Tornado season begins in April and lasts through June, but actually tornadoes can and do occur in every month of the year. That’s why it is important to always be prepared.
The first step of tornado safety is to know the difference between a watch and a warning. These terms often confuse people. A watch always comes before a warning and indicates weather conditions are ideal for the development of a tornado. A warning means a tornado has definitely formed and has been sighted. The best way to remember the difference is to think of a watch as an advisement to be on guard.
The best time to take action is during a tornado watch. Once a tornado warning has been issued, you may not have enough time to get to safety.
If a storm hits while you are outside:
• Never try to outrun a tornado. Tornadoes can change directions quickly and can easily lift vehicles and toss them around, making vehicles potential deathtraps. Always get out and away from vehicles.
• Take shelter inside a building immediately, if possible.
• Find the lowest point possible. Lie in a ditch, ravine or low area or crouch near a strong building and cover your head and neck if you cannot take shelter inside.
• Leave mobile homes and get to a safe place. Mobile homes, like vehicles, can be tossed around by heavy winds.
• Be aware of potential flooding.
Once you have taken shelter in a building:
• Go at once to the basement, storm cellar or lowest level of the building. Go to inner hallways or smaller inner rooms without windows, such as bathrooms or closets if the building has no basement.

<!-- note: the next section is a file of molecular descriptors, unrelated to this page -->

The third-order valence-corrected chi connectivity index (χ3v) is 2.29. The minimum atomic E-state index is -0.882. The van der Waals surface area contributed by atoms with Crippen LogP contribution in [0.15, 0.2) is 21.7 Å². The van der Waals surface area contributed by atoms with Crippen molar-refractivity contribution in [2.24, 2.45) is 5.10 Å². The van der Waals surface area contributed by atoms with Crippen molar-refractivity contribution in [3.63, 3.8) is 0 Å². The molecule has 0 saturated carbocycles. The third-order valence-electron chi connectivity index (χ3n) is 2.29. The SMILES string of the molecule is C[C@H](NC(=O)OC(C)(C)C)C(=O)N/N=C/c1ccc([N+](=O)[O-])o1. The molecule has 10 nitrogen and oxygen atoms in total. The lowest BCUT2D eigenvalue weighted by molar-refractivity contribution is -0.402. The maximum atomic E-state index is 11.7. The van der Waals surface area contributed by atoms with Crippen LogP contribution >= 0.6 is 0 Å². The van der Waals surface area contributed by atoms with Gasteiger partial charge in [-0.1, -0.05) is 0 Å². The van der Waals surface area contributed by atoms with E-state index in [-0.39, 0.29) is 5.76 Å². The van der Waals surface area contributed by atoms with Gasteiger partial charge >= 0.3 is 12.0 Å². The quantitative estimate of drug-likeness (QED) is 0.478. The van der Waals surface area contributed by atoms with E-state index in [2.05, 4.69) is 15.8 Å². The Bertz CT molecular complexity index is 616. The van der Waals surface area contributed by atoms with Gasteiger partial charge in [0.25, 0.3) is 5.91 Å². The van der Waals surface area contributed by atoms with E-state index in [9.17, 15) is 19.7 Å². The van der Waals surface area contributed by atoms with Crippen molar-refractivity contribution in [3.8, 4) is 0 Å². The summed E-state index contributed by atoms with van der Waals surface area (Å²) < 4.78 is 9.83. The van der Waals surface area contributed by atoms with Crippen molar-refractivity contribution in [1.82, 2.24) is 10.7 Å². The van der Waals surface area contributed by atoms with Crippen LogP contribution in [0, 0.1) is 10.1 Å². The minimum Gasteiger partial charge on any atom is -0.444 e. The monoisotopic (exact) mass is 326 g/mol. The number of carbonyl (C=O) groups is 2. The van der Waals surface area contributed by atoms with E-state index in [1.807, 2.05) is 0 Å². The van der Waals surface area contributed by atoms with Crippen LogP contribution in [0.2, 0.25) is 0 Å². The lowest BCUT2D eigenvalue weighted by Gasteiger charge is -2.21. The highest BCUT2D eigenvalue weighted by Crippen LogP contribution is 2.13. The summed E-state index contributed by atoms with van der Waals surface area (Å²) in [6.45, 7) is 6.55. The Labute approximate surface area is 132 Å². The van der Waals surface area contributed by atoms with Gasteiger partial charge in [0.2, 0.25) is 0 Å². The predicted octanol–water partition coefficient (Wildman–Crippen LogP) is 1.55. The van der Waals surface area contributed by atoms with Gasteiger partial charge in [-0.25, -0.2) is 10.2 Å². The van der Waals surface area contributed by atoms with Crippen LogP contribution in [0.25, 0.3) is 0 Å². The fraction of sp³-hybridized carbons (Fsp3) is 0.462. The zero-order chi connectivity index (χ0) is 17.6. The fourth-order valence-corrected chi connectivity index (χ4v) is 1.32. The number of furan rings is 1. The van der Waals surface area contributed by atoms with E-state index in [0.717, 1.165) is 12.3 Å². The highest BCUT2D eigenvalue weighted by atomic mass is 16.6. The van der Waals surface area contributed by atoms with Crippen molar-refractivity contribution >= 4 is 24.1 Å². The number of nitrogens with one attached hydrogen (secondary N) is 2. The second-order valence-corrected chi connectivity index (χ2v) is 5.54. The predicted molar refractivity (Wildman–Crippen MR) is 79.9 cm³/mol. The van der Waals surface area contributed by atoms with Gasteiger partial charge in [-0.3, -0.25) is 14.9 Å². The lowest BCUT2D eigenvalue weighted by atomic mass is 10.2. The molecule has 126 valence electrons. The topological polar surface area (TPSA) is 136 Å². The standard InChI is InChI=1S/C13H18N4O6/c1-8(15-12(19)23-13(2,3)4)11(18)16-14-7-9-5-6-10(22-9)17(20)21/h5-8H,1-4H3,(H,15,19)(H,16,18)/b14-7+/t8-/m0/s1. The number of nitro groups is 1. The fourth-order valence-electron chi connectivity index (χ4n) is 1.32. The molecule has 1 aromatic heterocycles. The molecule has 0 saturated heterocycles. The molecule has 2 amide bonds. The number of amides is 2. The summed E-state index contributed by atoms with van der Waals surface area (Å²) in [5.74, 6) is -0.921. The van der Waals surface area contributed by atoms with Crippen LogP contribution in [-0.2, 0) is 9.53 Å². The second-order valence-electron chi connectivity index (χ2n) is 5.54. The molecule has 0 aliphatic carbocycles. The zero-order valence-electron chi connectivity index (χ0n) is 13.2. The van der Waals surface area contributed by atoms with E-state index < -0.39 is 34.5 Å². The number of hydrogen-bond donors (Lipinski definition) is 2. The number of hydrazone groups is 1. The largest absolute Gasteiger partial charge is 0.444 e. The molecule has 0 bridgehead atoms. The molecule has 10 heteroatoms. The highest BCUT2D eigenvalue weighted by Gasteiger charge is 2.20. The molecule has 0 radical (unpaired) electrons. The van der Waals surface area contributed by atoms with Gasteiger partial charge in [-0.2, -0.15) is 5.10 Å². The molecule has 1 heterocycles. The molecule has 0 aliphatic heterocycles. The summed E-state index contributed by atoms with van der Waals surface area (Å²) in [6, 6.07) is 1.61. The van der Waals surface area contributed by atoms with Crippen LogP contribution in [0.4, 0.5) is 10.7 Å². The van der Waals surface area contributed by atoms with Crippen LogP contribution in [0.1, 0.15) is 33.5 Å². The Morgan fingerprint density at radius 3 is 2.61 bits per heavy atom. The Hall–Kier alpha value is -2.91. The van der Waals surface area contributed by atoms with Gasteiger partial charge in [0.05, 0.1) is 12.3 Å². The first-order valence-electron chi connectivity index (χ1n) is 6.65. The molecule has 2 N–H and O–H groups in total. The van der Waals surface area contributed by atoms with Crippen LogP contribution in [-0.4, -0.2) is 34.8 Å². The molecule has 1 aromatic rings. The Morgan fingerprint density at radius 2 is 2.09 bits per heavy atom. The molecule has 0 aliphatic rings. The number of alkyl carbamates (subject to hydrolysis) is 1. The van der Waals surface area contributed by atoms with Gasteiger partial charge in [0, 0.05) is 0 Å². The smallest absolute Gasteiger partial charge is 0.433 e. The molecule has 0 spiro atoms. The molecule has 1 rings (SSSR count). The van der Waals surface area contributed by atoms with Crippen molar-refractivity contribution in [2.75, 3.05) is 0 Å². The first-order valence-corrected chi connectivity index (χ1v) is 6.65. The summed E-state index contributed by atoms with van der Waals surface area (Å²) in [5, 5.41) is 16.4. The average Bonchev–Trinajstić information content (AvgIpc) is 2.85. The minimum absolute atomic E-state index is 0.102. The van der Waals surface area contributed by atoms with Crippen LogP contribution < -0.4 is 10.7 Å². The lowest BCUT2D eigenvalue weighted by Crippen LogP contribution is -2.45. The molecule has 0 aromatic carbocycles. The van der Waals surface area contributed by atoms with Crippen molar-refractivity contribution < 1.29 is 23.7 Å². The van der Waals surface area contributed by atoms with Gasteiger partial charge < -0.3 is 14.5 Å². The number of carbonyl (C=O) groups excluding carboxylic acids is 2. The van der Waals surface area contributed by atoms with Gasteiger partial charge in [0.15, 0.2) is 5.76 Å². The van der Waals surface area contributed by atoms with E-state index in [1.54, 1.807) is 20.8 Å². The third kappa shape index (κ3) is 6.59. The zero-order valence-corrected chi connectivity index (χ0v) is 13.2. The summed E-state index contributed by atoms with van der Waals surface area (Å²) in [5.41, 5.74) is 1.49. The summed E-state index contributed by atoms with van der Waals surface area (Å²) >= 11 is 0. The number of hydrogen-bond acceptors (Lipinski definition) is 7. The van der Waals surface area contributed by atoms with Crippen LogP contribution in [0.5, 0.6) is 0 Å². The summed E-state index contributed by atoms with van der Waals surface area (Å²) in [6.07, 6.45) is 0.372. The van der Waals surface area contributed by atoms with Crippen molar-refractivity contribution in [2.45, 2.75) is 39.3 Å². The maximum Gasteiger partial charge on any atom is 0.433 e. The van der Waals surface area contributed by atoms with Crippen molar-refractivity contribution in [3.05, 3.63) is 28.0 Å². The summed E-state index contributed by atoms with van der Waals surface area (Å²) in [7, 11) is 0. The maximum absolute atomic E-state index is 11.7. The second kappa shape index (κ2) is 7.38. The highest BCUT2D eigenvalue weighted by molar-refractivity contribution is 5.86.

• Stay at the center of the room and away from corners because they tend to attract debris.
• Be mindful of where there is heavy furniture or appliances on the floor directly above you because heavy winds can weaken walls and floors.
• Get under sturdy furniture (i.e. workbench, heavy table) and hold on to it.
• Use your arms to protect your head and neck.
• Monitor the news from your local radio station for emergency information and instructions. Make sure the storm is completely over before leaving shelter. Tornadoes often hit in groups, and it is possible that only one of many tornadoes has passed.
For more information on tornado safety, visit the Country Financial website at www.countryfinancial.com.
Information provided by David Zach of Country Financial, 650 S. Prairie View Dr., Suite 200, West Des Moines, 515-223-7182